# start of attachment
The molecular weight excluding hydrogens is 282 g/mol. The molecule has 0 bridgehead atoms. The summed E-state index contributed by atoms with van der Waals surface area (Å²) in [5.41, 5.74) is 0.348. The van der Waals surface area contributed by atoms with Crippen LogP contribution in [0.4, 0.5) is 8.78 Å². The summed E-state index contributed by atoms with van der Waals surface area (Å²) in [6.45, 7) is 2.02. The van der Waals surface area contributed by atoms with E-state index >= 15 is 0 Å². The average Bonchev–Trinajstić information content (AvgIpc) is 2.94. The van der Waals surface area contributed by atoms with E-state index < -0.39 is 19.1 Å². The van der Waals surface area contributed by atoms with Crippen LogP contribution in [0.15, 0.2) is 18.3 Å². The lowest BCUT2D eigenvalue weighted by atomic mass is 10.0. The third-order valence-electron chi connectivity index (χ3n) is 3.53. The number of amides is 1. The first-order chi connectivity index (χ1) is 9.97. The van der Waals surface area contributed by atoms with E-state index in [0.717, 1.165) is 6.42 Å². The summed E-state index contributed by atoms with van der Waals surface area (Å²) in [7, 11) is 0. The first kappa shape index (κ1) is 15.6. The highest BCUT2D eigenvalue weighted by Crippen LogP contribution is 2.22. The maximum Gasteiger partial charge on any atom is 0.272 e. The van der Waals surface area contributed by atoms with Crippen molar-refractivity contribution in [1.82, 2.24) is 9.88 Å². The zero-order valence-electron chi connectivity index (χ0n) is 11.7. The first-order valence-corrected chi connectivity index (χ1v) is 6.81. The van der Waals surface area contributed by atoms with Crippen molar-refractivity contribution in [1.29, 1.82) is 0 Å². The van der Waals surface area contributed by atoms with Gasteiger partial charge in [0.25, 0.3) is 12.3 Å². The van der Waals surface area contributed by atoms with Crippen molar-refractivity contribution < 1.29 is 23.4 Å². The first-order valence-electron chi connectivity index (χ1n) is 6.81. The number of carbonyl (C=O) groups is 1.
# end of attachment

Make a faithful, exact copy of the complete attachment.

The molecular weight excluding hydrogens is 282 g/mol. The molecule has 0 bridgehead atoms. The summed E-state index contributed by atoms with van der Waals surface area (Å²) in [5.41, 5.74) is 0.348. The van der Waals surface area contributed by atoms with Crippen LogP contribution in [0.4, 0.5) is 8.78 Å². The summed E-state index contributed by atoms with van der Waals surface area (Å²) in [6.45, 7) is 2.02. The van der Waals surface area contributed by atoms with E-state index >= 15 is 0 Å². The average Bonchev–Trinajstić information content (AvgIpc) is 2.94. The van der Waals surface area contributed by atoms with E-state index < -0.39 is 19.1 Å². The van der Waals surface area contributed by atoms with Crippen LogP contribution in [0.15, 0.2) is 18.3 Å². The lowest BCUT2D eigenvalue weighted by atomic mass is 10.0. The third-order valence-electron chi connectivity index (χ3n) is 3.53. The number of amides is 1. The first-order chi connectivity index (χ1) is 9.97. The van der Waals surface area contributed by atoms with E-state index in [0.717, 1.165) is 6.42 Å². The summed E-state index contributed by atoms with van der Waals surface area (Å²) in [7, 11) is 0. The first kappa shape index (κ1) is 15.6. The highest BCUT2D eigenvalue weighted by Crippen LogP contribution is 2.22. The maximum Gasteiger partial charge on any atom is 0.272 e. The van der Waals surface area contributed by atoms with Crippen molar-refractivity contribution in [1.82, 2.24) is 9.88 Å². The zero-order valence-electron chi connectivity index (χ0n) is 11.7. The first-order valence-corrected chi connectivity index (χ1v) is 6.81. The van der Waals surface area contributed by atoms with Crippen molar-refractivity contribution in [1.29, 1.82) is 0 Å². The van der Waals surface area contributed by atoms with Gasteiger partial charge in [0.25, 0.3) is 12.3 Å². The van der Waals surface area contributed by atoms with Crippen molar-refractivity contribution < 1.29 is 23.4 Å². The first-order valence-electron chi connectivity index (χ1n) is 6.81. The number of carbonyl (C=O) groups is 1.